Complimentary Laundry Service.

One complimentary ShoreEx Ticket per port, for lecturer only. 20% discount for lecturer's guest for shore excursions (booked onboard only), subject to availability.

25% alcohol and specialty beverages discount for Port Lecturer and guest in restaurants and lounges.

Internet Access as required and related to the duties and responsibilities of the Port Lecturer, to be accessed through the Shore Excursion Office or Purser's Department, whichever is available.

If you are qualified and interested in the position send your resume to: You will be notified by the cruise line if they can use your services onboard. Contracts are normally from one to four months. If you don't hear from them right away, don't get discouraged the spots are limited. You might also resend your resume when you have updates.

Friday, June 19, 2009

The Real Job of a Local Tour Guide

I’ve been leading international tours and training tour directors and guides for years. I love learning about cultures and sharing stories with fellow professionals. Last year I was privileged to get to know a wonderful professional Bulgarian local tour guide. Bobi, the local tour guide, took my online tour managementclass but I’m sure I learned as much from her as she did from me.
As a local guide Bobi has worked with groups from around the world. She has also traveled extensively so she has an amazing understanding and ability to express and share her experiences. Her insight has given my students a wonderful understanding of the what the local guides may be feeling as they work with visitors from around the world.
When one of my students expressed her concern and fear of delivering narration for the first time, Bobi shared her first experience. I think it’s good advice for all new tour directors and guides.
She said, “I can tell you a story about my very first presence in front of a large group from USA. I am a Bulgarian and English is not my mother tongue. On the other hand, at that time (I was 24 just graduated from the university and was very shy.) Bulgaria was a communist country and we did not really see Americans, nor we had any idea about the difference between British English and American English. Believe me there is a great difference. However, I had to talk in front of 42 Americans, who I did not understand at all. I was about to cry and wanted to hide, but I was at work and had a week ahead and a lot to talk about. I am sure everybody has his moments of being shy and feeling uneasy. Then the tour director (he was an American of Polish origin) came to me and said in Polish (yes, I know Polish) - he said - just talk, keep talking. Don't worry that you make mistakes, don't worry about how good or bad you sound. When you are talking people do listen. They will understand you and even will help you. That was all I needed. Just talk and don't think of what you look like and how you sound. You sound great and you look tremendous - I am positive about it. Wish you luck. Go for it.”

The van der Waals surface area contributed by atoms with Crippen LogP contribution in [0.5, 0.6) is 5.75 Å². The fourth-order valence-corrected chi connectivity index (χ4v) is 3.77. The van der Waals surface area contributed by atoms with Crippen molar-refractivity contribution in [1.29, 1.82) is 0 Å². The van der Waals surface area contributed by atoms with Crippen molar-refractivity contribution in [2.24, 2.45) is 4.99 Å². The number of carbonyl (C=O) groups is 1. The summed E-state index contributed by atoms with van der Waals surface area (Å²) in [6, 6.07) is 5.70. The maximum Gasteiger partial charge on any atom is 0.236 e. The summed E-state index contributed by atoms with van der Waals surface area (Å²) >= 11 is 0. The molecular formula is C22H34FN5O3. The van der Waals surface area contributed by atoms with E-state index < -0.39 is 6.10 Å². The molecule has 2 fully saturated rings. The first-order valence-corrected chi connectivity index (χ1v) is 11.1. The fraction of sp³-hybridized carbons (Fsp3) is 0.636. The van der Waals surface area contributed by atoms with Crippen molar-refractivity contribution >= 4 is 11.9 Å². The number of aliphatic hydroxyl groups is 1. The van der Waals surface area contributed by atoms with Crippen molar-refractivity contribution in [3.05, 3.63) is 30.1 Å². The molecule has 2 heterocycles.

As tour directors and guides our jobs are never boring. No matter how prepared we are surprises and challenges still happen. I call it “job security”. If everything always worked perfectly, we may not be needed. Here’s how Bobi handled one of her challenges.
“I am from ex-communist country. Once in the 70s I had a group of Americans. That was very rare at that time. The group had two hours only for lunch before departure. We had the first course served and then the group was totally neglected because, imagine - the daughter of the Prime Minister had her birthday party in the same restaurant. All the staff went to serve her party. A Prime Minister's daughter is extremely important. We waited for more than 30 min. Nobody came to serve us. When I found out the reason and talked with the manager he dared not tell his staff to serve the Americans. Can you imagine how the tour members took that? They were hungry, did not have much time due to the departure time, were hurt, had pre-paid the tour and the food, were treated as a "second" class or even worse - enemies. I went to check out what was going on. With the bad news I came to the group (I was a guide but it was in my country and my city). I told the tour director the real situation and he presented it in such a manner that all the members laughed loud. With a very nice sense of humor he told them the situation. They laugh and laugh and that laughter brought the manager’s attention who came as pale as a white sheet of paper. He was begging for silence being scared for his position and promised the world to the Americans if only they won't laugh so much and so loud. We finally had an extremely fast and perfect service plus a good laugh. I am sure that the tour members remembered that for long time, told it to their friends, and laughed over and over again.” I’m sure she is right. I always admire Bobi’s professionalism and commitment that every one of her groups have a great experience. Her attitude is always positive and she never seems to complain and is always grateful. Here’s an example of why I am so impressed and feel privileged to call her a friend.